WASHINGTON (Reuters) - If Russia and Ukraine slide into outright war, the United States and allies will face tough choices on how to support a friendly state they have no intention of making a full NATO member.
In what appeared to be a dramatic escalation on Friday, Ukraine said it had destroyed much of a column of armored vehicles that had entered its territory from Russia.
Moscow dismissed the account as “fantasy”. NATO confirmed what it described as an “incursion”. Ukraine did not specify if the vehicles were manned by Russian troops or separatist rebels, and it was not immediately clear if Russia would respond.
If Moscow ever took any such action against a NATO member, that would inevitably trigger the alliance’s Chapter 5 mutual defense clause, essentially committing it to war. Ukraine, however, is not a member and Western officials say is unlikely to become one any time soon.
Washington and others have spent much of the last five months chastising the government of Russian President Vladimir Putin, describing its actions in Ukraine as unacceptable. They accuse Moscow of arming the rebels, a charge the Kremlin denies.
The reality, however, is that U.S. and European leaders want to avoid a potentially nuclear superpower confrontation.
Direct military action by NATO states remains entirely off the table, current and former officials say.
“The West is already pushing at the limits of what it feels it can do without finding itself in a serious confrontation with Russia,” said Samuel Charap, a former U.S. State Department official, now a senior fellow at the International Institute for Strategic Studies.
“There could be more sanctions, there could be more supportive of Ukrainians, but beyond that I really don’t see the U.S. doing too much more.”
Speaking on condition of anonymity before Friday’s incident, U.S. officials said several options were under discussion if Russia escalated further. They include tightening sanctions, freezing Moscow further out of international forums, beefing up NATO’s military presence in Eastern Europe and, perhaps, supplying more non-lethal aid.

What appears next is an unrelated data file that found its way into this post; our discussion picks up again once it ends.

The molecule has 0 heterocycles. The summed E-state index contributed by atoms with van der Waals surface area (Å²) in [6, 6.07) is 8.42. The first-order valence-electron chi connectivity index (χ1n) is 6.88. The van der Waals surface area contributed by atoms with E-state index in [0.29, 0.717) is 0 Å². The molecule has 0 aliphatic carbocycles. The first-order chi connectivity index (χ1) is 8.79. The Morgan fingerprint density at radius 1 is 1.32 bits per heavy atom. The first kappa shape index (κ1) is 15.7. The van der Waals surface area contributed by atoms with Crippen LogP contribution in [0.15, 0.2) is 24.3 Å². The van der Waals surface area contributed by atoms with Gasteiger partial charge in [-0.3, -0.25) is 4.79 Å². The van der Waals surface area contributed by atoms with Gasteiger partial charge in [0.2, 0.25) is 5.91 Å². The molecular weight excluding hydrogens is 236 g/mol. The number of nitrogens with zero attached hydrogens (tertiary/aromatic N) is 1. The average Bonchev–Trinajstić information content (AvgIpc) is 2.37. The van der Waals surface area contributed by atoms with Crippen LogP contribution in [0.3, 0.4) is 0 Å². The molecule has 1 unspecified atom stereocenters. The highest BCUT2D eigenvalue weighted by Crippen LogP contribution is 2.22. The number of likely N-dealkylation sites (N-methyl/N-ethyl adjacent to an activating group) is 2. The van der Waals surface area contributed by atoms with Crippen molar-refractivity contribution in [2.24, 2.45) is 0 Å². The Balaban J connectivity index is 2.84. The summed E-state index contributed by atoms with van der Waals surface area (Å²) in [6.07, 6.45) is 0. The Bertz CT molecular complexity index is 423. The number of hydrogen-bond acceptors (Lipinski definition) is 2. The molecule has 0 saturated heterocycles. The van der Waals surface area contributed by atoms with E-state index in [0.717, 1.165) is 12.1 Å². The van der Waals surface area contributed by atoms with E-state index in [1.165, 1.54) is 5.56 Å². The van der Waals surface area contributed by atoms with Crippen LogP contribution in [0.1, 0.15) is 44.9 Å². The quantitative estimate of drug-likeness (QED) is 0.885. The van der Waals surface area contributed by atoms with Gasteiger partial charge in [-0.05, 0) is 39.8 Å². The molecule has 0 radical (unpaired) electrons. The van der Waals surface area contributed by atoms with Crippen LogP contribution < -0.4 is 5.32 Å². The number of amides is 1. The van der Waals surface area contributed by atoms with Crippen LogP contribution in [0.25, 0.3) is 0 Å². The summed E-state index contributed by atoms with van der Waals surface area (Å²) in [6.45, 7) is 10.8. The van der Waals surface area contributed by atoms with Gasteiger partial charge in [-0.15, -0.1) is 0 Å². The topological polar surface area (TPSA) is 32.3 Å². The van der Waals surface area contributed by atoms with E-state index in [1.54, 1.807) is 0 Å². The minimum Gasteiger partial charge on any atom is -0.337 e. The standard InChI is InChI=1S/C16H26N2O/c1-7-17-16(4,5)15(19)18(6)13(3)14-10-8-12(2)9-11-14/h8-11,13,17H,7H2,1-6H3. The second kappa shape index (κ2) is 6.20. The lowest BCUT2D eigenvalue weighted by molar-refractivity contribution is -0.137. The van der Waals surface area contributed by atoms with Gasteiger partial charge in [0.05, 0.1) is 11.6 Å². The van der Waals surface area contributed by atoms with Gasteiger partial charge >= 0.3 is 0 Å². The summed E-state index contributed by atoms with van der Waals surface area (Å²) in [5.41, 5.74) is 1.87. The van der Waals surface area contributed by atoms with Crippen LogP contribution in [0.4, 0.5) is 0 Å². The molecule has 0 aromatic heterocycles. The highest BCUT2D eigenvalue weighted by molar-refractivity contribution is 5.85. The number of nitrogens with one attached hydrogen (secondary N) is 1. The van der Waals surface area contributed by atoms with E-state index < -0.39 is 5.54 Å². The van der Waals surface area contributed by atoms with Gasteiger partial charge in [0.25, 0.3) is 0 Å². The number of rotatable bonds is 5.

Sanctions and economic pressure on Russia have prompted capital and expertise flight and a fully fledged trade war - but no policy shift from Moscow.
Critics in Washington and elsewhere say the paucity of the Western response may simply encourage President Vladimir Putin to act further.
Ukrainian forces may have taken heart from the reports of a successful attack on the armored column on Friday. Still, most experts say Russia could outmatch Ukraine if it attacked in force, particularly if it limited its ambition to separatist areas of the East.
A thrust into Ukraine’s central and western heartland would more challenging, they say, but Russia would still be expected to win, although with a likely insurgency to follow.
So far Washington has only sent non-lethal items such as body armor – but that could change, officials said.
The dilemma, they said, is that any increase in U.S. military backing for Kiev is almost certainly to be matched by Russia.
At most, any lethal support provided to the Ukrainian military is expected to be limited to relatively small weapons systems such as anti-tank rockets that could help Kiev’s forces slow but not necessarily stop a Russian advance.
Up to now, officials say the U.S. has avoided sending additional military elements to Ukraine as a matter of policy.
That will change next year if Congress approves a request to send units from the U.S. Army in Europe and/or the California National Guard to Ukraine’s peacekeeping training center in the far west of the country, far from the current conflict.
Increasing training for Ukraine’s military in locations outside Ukraine might be another option, although so far there have been no public suggestions of doing so.
Regardless of whether Putin crosses another line, the U.S. officials said more sanctions on Russia are almost certain if he does not end support for the separatists. A key pivot point will be the NATO summit in Wales in the first week of September.
The odds of that meeting producing a significant shift in approach to Ukraine itself seem low, although current and former officials say discussions between smaller groups of member states on what to do may take place on the periphery.
Germany in particular is wary of an aggressive approach while a European arms embargo on Ukraine also limits flexibility.
“It’s never easy for NATO as a whole to make decisions,” said one former U.S. official on condition of anonymity. “If something is done, it may have to be agreed by a smaller coalition of the willing.”
Additional reporting by Warren Strobel; Editing by Andrew Heavens